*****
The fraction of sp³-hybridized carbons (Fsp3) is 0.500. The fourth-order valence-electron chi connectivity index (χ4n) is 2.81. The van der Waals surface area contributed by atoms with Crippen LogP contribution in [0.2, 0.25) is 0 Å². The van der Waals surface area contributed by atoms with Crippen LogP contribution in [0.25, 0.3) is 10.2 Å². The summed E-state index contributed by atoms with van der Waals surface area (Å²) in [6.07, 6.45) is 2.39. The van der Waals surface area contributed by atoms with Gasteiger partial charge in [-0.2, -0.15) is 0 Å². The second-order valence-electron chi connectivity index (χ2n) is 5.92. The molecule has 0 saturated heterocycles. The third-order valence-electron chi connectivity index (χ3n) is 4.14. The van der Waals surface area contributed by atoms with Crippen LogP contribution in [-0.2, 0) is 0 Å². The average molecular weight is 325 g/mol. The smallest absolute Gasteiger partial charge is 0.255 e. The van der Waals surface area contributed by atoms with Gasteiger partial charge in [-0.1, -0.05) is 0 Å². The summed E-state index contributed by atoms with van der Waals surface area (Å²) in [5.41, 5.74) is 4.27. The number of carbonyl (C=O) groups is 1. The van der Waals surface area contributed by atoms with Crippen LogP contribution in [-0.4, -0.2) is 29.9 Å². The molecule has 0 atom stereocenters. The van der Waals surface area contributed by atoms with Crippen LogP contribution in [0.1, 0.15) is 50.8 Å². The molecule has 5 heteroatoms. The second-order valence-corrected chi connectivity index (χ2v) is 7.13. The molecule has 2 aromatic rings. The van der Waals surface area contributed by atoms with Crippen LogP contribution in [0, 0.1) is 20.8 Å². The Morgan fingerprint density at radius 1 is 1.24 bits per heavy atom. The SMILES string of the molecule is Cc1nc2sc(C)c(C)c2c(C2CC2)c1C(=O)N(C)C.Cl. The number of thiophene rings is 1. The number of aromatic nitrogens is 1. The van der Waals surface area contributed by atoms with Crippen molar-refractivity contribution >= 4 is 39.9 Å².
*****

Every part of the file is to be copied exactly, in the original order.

The fraction of sp³-hybridized carbons (Fsp3) is 0.500. The fourth-order valence-electron chi connectivity index (χ4n) is 2.81. The van der Waals surface area contributed by atoms with Crippen LogP contribution in [0.2, 0.25) is 0 Å². The van der Waals surface area contributed by atoms with Crippen LogP contribution in [0.25, 0.3) is 10.2 Å². The summed E-state index contributed by atoms with van der Waals surface area (Å²) in [6.07, 6.45) is 2.39. The van der Waals surface area contributed by atoms with Gasteiger partial charge in [-0.2, -0.15) is 0 Å². The second-order valence-electron chi connectivity index (χ2n) is 5.92. The molecule has 0 saturated heterocycles. The third-order valence-electron chi connectivity index (χ3n) is 4.14. The van der Waals surface area contributed by atoms with Crippen LogP contribution in [-0.2, 0) is 0 Å². The average molecular weight is 325 g/mol. The smallest absolute Gasteiger partial charge is 0.255 e. The van der Waals surface area contributed by atoms with Gasteiger partial charge in [-0.1, -0.05) is 0 Å². The summed E-state index contributed by atoms with van der Waals surface area (Å²) in [5.41, 5.74) is 4.27. The number of carbonyl (C=O) groups is 1. The van der Waals surface area contributed by atoms with Crippen LogP contribution in [-0.4, -0.2) is 29.9 Å². The molecule has 0 atom stereocenters. The van der Waals surface area contributed by atoms with Crippen LogP contribution in [0.1, 0.15) is 50.8 Å². The molecule has 5 heteroatoms. The second-order valence-corrected chi connectivity index (χ2v) is 7.13. The molecule has 2 aromatic rings. The van der Waals surface area contributed by atoms with Crippen LogP contribution in [0, 0.1) is 20.8 Å². The Morgan fingerprint density at radius 1 is 1.24 bits per heavy atom. The SMILES string of the molecule is Cc1nc2sc(C)c(C)c2c(C2CC2)c1C(=O)N(C)C.Cl. The number of thiophene rings is 1. The number of aromatic nitrogens is 1. The van der Waals surface area contributed by atoms with Crippen molar-refractivity contribution >= 4 is 39.9 Å².